If I said it once, I’ve said it a million times, there is always a clear authenticity that rises to the surface when an American artist is infatuated by a certain British color of music (and vice versa) and decides to create music in that color, where the result is more often than not full of admiration, respect, attention to detail, passion, and artistry, and Nick Noon’s massive new EP is yet another example of this phenomenon. 

Hailing from Nashville, Tennessee, Nick seems to distance himself as far as he can from the usual musical tropes which immediately come to mind when we say Nashville. Explosive guitar solos, Soul-heavy arrangements, and gut-wrenching blues are nowhere in sight, instead we get passionate, grand, yet introspective music that channels classic icons of quintessentially British music, such as Joy Division, Oasis, and Queen, in a short EP that’s dense in talent for arranging, songwriting, and storytelling. 

Jam-packed with memorable singing, Nick Noon is certainly a name that will continue to grow with time, his flair for singing with soul and intention, for writing subtle and mature strings, and for brilliant, reflective, and relatable lyricisms are all mainstays throughout this release, coupled with his songwriting talent that results in 4 songs that are miles apart in direction, yet incredibly cohesive is sound and feel are all things that display a capable artist who’s in total control of his artistic craft.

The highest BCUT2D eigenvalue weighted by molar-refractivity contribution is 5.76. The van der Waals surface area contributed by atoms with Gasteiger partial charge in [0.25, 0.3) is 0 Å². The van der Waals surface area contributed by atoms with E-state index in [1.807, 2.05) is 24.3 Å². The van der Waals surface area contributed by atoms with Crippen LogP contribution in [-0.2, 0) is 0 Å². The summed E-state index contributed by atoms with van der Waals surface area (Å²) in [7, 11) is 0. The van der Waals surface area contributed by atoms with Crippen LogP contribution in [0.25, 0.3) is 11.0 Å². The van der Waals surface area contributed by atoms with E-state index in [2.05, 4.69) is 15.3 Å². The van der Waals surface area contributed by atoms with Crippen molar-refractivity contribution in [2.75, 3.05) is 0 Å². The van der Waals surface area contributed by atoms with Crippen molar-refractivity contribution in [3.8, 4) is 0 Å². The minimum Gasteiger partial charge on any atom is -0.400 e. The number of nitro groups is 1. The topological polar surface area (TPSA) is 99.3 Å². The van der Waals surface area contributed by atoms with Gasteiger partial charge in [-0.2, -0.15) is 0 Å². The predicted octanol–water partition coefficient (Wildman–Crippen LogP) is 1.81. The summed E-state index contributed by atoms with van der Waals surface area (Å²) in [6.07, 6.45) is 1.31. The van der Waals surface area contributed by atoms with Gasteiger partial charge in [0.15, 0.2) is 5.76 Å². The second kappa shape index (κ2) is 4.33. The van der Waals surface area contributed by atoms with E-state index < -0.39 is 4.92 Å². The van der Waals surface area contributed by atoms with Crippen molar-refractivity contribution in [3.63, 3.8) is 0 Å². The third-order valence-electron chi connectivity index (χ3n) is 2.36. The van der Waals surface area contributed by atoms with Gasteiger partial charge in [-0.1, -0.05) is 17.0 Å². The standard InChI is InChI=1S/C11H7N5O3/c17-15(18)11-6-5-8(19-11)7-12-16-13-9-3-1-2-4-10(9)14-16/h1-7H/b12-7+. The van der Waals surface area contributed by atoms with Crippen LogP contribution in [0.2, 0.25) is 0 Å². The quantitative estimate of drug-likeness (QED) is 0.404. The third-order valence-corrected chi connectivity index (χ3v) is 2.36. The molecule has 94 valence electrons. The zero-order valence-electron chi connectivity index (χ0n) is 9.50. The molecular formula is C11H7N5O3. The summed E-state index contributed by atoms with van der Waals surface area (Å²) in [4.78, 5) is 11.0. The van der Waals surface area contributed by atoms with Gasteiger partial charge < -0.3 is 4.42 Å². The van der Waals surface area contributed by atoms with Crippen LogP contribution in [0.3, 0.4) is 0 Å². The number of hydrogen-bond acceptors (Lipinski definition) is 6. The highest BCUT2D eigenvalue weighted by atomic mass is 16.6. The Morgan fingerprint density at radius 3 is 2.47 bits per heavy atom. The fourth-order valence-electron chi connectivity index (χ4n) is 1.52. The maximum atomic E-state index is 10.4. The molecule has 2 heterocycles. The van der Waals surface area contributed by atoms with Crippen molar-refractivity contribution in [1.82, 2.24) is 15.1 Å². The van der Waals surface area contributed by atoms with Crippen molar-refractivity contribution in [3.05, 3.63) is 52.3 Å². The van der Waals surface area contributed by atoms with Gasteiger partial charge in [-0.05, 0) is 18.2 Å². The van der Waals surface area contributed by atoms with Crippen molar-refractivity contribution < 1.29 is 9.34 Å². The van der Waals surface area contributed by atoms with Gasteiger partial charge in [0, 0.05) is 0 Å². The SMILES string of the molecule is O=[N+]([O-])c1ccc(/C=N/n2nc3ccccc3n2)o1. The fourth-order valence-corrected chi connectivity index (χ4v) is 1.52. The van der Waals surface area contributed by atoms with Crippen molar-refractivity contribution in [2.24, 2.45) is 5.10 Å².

Costumes is hypnotic and driving, in a way punk, calling to mind Joy Division with their sophisticated punk sound. A prominent string section lends this song a cinematic edge, and the horns are there to add drama and panache. The massive roominess, courtesy of an incredibly beautiful production job, and wonderful mastering done by the talented Brian Lucey is an element that effortlessly gives this EP its very special and grandiose feel. When The Chariot Calls is short and charismatic, reminding me of a tighter and less aggressive Kasabian, with its catchy, easy-to-follow progressions, the memorable, nasal singing voice. Warm acoustic guitar sounds beautiful tastefully coupled with dramatic strings, a rich and prominent organ, and a sweet, bright piano riff in the outro. Bring Out The Sunshine is the pairing between Elbow and Queen that I never knew I needed. The simplistic, straightforward melodies, and hypnotic repetition that call to mind outstanding Elbow songs such as The Birds or On A Day Like This is paired with Queen’s grandiose and drama filled choirs harmonies, stadium-sized chants, and syncopated composition where the drums play a pivotal role in controlling the pace. The closer Grant Me Speed has a beautiful Gospel-like choir section in the chorus, and with its melancholic piano against wailing strings, it’s a song that continues to take this album into brand new territories with each new song.

Nick Noon’s A Jejune Affair is professional, artful, cinematic, and effortless. An album by an artist whose confidence and talent are always proudly displayed, and from now, I’ll be on the lookout for more releases from him, with anticipation to see which styles he will explore down the road.